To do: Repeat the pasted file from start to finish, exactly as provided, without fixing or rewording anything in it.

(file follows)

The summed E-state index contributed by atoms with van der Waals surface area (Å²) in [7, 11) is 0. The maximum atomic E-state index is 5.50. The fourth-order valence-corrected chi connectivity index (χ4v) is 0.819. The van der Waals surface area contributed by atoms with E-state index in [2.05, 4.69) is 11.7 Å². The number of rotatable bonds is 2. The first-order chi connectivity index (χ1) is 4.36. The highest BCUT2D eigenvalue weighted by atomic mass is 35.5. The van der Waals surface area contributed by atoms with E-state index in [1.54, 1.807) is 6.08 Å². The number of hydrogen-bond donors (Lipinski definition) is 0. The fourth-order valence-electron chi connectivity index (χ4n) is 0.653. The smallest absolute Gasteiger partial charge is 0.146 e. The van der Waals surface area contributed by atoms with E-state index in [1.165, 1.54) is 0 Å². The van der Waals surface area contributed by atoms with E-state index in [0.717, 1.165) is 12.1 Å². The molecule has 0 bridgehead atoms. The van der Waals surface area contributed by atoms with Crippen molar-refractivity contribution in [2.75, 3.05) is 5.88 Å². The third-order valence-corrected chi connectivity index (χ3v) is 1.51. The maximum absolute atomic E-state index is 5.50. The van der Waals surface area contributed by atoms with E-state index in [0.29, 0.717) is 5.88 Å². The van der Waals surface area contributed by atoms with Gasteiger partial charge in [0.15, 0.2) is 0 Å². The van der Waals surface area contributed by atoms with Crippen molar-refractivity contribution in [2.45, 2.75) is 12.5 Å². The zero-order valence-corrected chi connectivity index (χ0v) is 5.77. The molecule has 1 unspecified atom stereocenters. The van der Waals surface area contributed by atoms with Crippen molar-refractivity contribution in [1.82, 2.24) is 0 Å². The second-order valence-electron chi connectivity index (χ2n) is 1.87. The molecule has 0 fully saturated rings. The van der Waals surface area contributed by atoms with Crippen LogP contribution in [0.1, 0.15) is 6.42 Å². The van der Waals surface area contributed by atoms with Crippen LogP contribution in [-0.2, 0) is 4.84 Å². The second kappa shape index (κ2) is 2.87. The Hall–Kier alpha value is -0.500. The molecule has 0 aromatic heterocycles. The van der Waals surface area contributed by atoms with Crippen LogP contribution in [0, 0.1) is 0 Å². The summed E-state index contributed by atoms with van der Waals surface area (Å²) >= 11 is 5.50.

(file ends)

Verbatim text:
The summed E-state index contributed by atoms with van der Waals surface area (Å²) in [7, 11) is 0. The maximum atomic E-state index is 5.50. The fourth-order valence-corrected chi connectivity index (χ4v) is 0.819. The van der Waals surface area contributed by atoms with E-state index in [2.05, 4.69) is 11.7 Å². The number of rotatable bonds is 2. The first-order chi connectivity index (χ1) is 4.36. The highest BCUT2D eigenvalue weighted by atomic mass is 35.5. The van der Waals surface area contributed by atoms with E-state index in [1.54, 1.807) is 6.08 Å². The number of hydrogen-bond donors (Lipinski definition) is 0. The fourth-order valence-electron chi connectivity index (χ4n) is 0.653. The smallest absolute Gasteiger partial charge is 0.146 e. The van der Waals surface area contributed by atoms with E-state index in [1.165, 1.54) is 0 Å². The van der Waals surface area contributed by atoms with E-state index in [0.717, 1.165) is 12.1 Å². The molecule has 0 bridgehead atoms. The van der Waals surface area contributed by atoms with Crippen molar-refractivity contribution in [2.75, 3.05) is 5.88 Å². The third-order valence-corrected chi connectivity index (χ3v) is 1.51. The maximum absolute atomic E-state index is 5.50. The van der Waals surface area contributed by atoms with E-state index in [0.29, 0.717) is 5.88 Å². The van der Waals surface area contributed by atoms with Gasteiger partial charge in [0.15, 0.2) is 0 Å². The van der Waals surface area contributed by atoms with Crippen molar-refractivity contribution in [2.45, 2.75) is 12.5 Å². The zero-order valence-corrected chi connectivity index (χ0v) is 5.77. The molecule has 1 unspecified atom stereocenters. The van der Waals surface area contributed by atoms with Crippen molar-refractivity contribution in [1.82, 2.24) is 0 Å². The second-order valence-electron chi connectivity index (χ2n) is 1.87. The molecule has 0 fully saturated rings. The van der Waals surface area contributed by atoms with Crippen LogP contribution in [0.1, 0.15) is 6.42 Å². The van der Waals surface area contributed by atoms with Crippen LogP contribution in [-0.2, 0) is 4.84 Å². The second kappa shape index (κ2) is 2.87. The Hall–Kier alpha value is -0.500. The molecule has 0 aromatic heterocycles. The van der Waals surface area contributed by atoms with Crippen LogP contribution in [0, 0.1) is 0 Å². The summed E-state index contributed by atoms with van der Waals surface area (Å²) >= 11 is 5.50.